Representing this week’s Weekly Photo Challenge, I bring you a German warning sign on the Alps at King Ludwigs Castle, in Bavaria. It basically tells us that trespassing is forbidden and that there is danger; the equivalent to “stay out”, “wrong way”!
This post could be the one that pushes me into either crazy territory or a relatable one. I’m supposed to be truthful and share who I am in this blog, so I’ll get on with it.
Do you believe in past lives? Whether your religion abides by this belief or not, it might have crossed your mind.
I wasn’t raised to believe that we were reborn but there is something in me that leads me to believe that maybe I’ve been here on earth before. I don’t know who I was or where I was born. I don’t even know when I was here or how many times. I know that there are things I’ve been drawn to since I was a child, and these feelings drew me despite the fact that my family never led me there.
I grew up Irish/German Catholic, in America and in the 80’s. I have had a subconscious fear of someone stealing my shoes since I was a child and I’ve been drawn to 30’s and 40’s music even before my peers went through a rap and bad pop phase. I have however, since the time I began school, had a fascination with the Holocaust. I’m not going to sit here and say this means anything, nor will I claim any actual connection to this time, but it’s a very odd feeling. I longed for Continue reading
This is my hand holding my Great-Grandmom’s hand.
By the time I was born, she was already 71. She had already lived a full life and had been retired. She’d be a widow a year later and I only knew her to be one. She would take me to bingo and we would play board games. She’d teach me things about cooking and tried to teach me to crochet. She was one of my favorite people and her hands always fascinated me, even the way she twiddled her thumbs.
Her hands had what she called “liver spots”, though most of us know them as age spots. She had been an avid gardener all of her adult life, so it was likely sun inspired damage. After she ate, I remember how she’d sweep her fingers over the table to gather any crumbs. Her fingers were strong and crooked and her fingernail and tips were oval. I just remember always thinking how unique they were. They weren’t thin and ladylike, though her movements were not harsh; they were the result of lifelong hard work.
I took this picture one morning when I sat alone with her before she passed. She was unable to speak, but she knew I was there as she squeezed my hand in response to my words. I knew I’d never forget her hands, but still I was afraid that I might. I haven’t forgotten, though it’s only been two and half years, but I like to know that I have a picture of one to remind me.
She would’ve been 100 this week. Happy birthday Grandmom.
There is a picture that has moved from basement to garage and back again, and from rowhome to rowhome in Philadelphia. It is a picture of a family, joined together in the family bakery in the late 1910’s. I first saw this picture as a child and it was thought to be lost for the years since. I’ve managed to scan it and take in the details amongst the water stains and torn paper. My great-great-grandmother is in the picture. It was taken in her sister and brother-in-law, Elizabeth and Michael’s bakery. My great-grandma is there too, as a little girl. More than just a photo, I recently learned it was a Baptism celebration for Elizabeth and Michael’s son, Nicholas.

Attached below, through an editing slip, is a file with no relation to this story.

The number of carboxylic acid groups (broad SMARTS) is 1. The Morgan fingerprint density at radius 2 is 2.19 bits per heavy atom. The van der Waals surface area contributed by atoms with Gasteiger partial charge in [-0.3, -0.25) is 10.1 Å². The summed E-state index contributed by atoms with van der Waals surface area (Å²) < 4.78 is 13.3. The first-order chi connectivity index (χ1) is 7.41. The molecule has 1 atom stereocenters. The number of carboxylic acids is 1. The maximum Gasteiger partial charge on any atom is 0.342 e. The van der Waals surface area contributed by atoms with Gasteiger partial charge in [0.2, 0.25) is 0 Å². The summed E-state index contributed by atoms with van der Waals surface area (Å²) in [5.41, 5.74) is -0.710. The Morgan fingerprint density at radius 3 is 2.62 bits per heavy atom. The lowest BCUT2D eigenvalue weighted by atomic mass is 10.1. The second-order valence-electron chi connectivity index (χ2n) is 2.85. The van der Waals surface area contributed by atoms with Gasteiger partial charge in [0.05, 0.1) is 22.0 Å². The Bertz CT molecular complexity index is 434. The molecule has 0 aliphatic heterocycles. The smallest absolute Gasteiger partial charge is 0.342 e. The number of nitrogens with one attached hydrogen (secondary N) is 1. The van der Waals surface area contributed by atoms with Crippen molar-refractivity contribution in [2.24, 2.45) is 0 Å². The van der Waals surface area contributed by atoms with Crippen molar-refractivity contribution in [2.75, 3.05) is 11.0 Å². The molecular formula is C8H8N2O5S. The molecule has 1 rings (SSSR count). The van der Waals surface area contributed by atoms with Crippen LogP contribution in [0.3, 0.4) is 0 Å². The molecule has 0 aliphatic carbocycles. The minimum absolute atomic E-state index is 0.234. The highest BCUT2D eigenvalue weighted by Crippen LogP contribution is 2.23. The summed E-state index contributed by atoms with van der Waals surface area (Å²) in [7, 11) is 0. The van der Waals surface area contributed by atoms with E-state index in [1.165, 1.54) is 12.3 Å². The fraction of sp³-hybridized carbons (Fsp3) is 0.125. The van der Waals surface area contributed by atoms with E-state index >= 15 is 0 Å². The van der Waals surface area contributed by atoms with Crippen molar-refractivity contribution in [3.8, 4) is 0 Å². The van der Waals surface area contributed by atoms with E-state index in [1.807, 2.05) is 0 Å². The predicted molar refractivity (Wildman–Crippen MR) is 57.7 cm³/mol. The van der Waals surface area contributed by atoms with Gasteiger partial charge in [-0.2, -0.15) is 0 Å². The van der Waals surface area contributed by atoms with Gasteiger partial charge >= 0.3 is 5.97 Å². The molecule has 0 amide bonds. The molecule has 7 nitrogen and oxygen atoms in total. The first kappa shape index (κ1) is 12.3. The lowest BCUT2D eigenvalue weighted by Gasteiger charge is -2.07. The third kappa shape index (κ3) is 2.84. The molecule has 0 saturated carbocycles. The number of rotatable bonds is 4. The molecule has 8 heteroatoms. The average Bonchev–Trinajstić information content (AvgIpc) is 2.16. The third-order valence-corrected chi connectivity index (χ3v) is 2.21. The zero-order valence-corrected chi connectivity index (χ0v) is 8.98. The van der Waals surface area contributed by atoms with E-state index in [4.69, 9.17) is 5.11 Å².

I never met these bakery owners. But I know they are the reason my great-great-grandparents chose Philadelphia when leaving Europe. They made a home there and found employment doing odd jobs in the bakery.
More than finding dates and places of birth, I spend much of my time doing ancestry research, trying to put together a puzzle in my mind, trying to piece together what this person was like. What kind of struggles did they go through? What did they look like? I was able to recently find a picture of Elizabeth and Michael recently, along with some records and pieces that give me an idea of who they were. They came from Hungary, single, young and poor. Michael was tall with dark hair and “deep blue” eyes. He labelled himself a self-employed baker when he stepped on the shore of New York, at the age of 19. He came from Hungary but spoke German. Had several children, became a Naturalized citizen right off the ship, battled pneumonia in 1918 and had the highest appraised house on his block by the time he was 40. By this time he filled out his draft card for World War II, he was gray, but still slender and still baking. He spent the last sixteen years a widower. He lived to 93, the year before I was born. It makes the connection feel closer in the frame of time but there was a world of difference between our lives. When I look at the picture of he and his wife though, I can’t help but feel like they are characters. I like to think she was sassy. I like to give them a story. In a way, I wouldn’t be here today without them, distant relative or not.
I fell asleep with my computer last night. It was not quite romantic. I did wake up in the middle of the night, however, with a great idea for a topic. Supposedly. I noted it on my phone, but it was so vague; “Grateful for odd things”. Although, I am grateful for odd things, I think most people are. It’s the simple things in life that really make a difference. Although I don’t know what examples I may have had while I slept, I was able to coherently think of some of my own today.
And so, I give you, odd but significant things I am grateful for.
- My husband isn’t a video game addict. Hell, he doesn’t drink or gamble in excess or zone out into any sports on TV (that’s more me). He does watch cartoons, but not if we’re home together, because we have a lot in common and that is not one of them. Its not cartoons that bothers me, because I’ll watch Bugs Bunny or SpongeBob myself, but these cheesy Anime ones. He watches them in fast forward too, which leads me to believe that are just as enjoyable as I think they are. Regardless, I am grateful that he is unlike the many men I know our age who ignore the world around them, as they lose all reality to the outside world with controller in hand. So, thank you honey.